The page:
Wednesday 14 August 2013

Raspberries, Human Agency and Music

As academics, we have a tendency to think too much. There are pathologies of thought - the main one manifesting itself as a lack of humour, where all the earnestness and seriousness becomes a form of narcissism. The only defense is to pop our own bubble. That moment of revolt is a moment of freedom. It is where we step outside our abstractions (or someone else's abstraction that we got caught up in) and say "this is a load of wank, isn't it?" It is the 'wank' moment (or the 'bollocks' moment if your prefer) that is the real trigger for revolution: when leaders become figures of fun, the emporer is seen to have no clothes (clothes made out of piezoelectric fibre indeed!), and we all look at each other and laugh. Alethia is closely related to catharsis.

There is a reason, I think, that the classical period in music stands out above all others. It is the period that subsumed humour as a structural principle. From Haydn's 'surprises' and jokes to Beethoven's Bagatelles and Mozart's farces, always in this music there is anticipation of the wise fool disrupting the proceedings, and in the process, setting everyone free. Of course, in literature, humour is there from the beginning, but assimilating it into music was a special moment because music is so much more elemental, and easily tempts us into worlds which are beautiful but otherworldly. The classical moment was the moment humans could situate themselves between the sublime beauty of other-worldliness and the decisive moments of comic intervention which would make everyone sit up.

I've been making a lot of "ambient" electronic music recently. I find myself getting caught up in the melifluous fluctuations of sonority which seem to only be possible with electronics. Strangely, once started, these sonic environments are difficult to escape. "What would Beethoven do?" I ask myself. Well, he would want to break the flow; he would want to do something different. Because fundamentally, as human beings, that's what we are really about - doing something different. It is also the principle of intellectual endeavour.

I remind myself of this as I look at the unfolding disaster of the UK Higher Education landscape and particular anxiously at what's happening in science. The dominance of big data cranking in almost every science is seductive in the same way as ambient music: everything becomes process. Who's going to blow the raspberry? Who's going to say the emporer hasn't any clothes? Who's going to say "if we carry on doing this, we'll  forget what science is about"... (actually,  Bill Amos has said that recently:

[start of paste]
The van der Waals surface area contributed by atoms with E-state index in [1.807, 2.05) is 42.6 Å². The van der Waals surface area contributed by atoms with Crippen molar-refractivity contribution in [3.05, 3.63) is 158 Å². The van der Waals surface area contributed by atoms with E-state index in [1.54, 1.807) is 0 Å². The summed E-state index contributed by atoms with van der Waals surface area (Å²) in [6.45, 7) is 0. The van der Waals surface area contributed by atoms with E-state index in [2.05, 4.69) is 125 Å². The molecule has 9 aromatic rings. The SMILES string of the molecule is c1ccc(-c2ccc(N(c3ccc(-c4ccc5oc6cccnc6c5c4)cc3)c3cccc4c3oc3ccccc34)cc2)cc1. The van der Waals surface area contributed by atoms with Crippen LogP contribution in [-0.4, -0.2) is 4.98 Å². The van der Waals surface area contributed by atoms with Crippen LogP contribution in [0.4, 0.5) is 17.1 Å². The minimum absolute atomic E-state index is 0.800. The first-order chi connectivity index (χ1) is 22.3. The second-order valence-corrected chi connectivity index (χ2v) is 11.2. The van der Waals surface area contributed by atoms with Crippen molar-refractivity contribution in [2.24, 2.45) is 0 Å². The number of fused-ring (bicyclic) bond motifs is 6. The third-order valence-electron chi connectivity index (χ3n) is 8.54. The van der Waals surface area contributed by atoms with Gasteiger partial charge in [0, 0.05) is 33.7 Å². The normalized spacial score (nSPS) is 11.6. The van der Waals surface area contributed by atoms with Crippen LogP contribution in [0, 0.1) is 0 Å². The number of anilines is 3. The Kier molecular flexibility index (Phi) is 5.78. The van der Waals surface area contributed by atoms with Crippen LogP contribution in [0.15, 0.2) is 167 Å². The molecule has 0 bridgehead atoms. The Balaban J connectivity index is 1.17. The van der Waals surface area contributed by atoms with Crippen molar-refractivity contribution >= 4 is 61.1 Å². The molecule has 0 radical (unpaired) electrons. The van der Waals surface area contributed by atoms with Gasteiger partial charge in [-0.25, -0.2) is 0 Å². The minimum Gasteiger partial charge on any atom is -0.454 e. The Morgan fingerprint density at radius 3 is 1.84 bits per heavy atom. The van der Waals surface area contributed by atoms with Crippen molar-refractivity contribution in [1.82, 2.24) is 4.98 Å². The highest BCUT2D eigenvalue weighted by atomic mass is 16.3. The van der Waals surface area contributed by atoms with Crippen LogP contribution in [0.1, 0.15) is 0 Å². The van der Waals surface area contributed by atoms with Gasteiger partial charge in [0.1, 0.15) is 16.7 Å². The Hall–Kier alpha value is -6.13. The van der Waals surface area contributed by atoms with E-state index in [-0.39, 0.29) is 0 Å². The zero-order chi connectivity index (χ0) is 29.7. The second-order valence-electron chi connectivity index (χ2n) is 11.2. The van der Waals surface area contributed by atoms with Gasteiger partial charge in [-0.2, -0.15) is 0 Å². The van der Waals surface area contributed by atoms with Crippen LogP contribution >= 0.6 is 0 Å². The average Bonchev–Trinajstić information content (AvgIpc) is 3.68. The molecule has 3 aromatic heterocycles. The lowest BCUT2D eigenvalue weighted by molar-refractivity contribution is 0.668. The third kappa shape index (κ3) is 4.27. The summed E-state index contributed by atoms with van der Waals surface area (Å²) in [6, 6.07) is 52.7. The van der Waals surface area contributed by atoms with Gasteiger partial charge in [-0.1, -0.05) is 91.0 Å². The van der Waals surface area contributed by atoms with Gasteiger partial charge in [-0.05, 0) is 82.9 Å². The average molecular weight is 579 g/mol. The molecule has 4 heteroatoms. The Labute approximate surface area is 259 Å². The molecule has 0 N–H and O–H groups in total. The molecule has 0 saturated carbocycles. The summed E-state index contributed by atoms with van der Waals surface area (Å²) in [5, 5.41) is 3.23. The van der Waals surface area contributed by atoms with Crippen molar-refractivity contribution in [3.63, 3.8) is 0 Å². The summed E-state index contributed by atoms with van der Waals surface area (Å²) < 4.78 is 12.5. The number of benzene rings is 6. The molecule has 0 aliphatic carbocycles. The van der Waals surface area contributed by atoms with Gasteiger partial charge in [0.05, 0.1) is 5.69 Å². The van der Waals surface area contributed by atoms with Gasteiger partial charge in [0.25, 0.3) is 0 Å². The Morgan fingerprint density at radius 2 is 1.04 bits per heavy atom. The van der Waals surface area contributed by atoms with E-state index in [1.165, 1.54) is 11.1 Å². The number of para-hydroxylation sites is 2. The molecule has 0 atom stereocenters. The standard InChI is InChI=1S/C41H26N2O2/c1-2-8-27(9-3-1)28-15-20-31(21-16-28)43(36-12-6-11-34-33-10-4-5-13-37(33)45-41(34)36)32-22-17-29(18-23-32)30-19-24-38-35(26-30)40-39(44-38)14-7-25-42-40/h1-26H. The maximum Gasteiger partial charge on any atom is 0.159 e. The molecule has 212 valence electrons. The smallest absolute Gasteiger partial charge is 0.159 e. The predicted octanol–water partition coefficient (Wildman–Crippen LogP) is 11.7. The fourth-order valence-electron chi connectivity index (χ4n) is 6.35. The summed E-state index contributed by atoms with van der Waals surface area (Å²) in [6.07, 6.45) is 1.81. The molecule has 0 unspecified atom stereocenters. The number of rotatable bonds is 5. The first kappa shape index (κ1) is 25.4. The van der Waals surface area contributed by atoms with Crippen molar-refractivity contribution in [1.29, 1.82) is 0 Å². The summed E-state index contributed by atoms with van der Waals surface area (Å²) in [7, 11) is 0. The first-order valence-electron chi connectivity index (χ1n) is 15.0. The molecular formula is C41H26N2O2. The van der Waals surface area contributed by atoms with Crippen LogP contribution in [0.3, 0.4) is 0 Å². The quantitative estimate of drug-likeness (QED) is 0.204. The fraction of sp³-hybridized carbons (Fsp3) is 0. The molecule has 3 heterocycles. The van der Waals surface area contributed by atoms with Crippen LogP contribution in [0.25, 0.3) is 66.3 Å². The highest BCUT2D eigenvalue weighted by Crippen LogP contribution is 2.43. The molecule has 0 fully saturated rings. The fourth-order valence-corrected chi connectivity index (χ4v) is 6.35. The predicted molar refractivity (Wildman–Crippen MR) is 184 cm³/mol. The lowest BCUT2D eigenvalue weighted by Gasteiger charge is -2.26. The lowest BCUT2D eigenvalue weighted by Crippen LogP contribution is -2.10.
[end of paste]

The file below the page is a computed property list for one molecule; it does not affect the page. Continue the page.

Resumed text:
Maybe it would help if we could refind a way to blow raspberries in ambient music! Most contemporary music is 'process music' - motoric rhythms, subtle changes of texture, clever transformations, inflections, timbres, etc are par for the course.  I've always felt Michael Tippett was ahead of his time because the spikiness of his music doesn't fit this pattern at all. He understood Beethoven better than anyone, and like Beethoven, he breaks movement with out-of-place outbursts. But that is the human moment - and Tippett's music speaks it more clearly than many other 20th century composers (maybe Shostakovich also knew about this). So Tippett may be my model.

It's a model that's more broadly applicable though. When the education system has itself become subsumed into a process that nobody seems to be able to determine or control, and where everyone is in a kind of spaced-out confusion, we need to look for the raspberry blowers. Education needs its human moment quite urgently.

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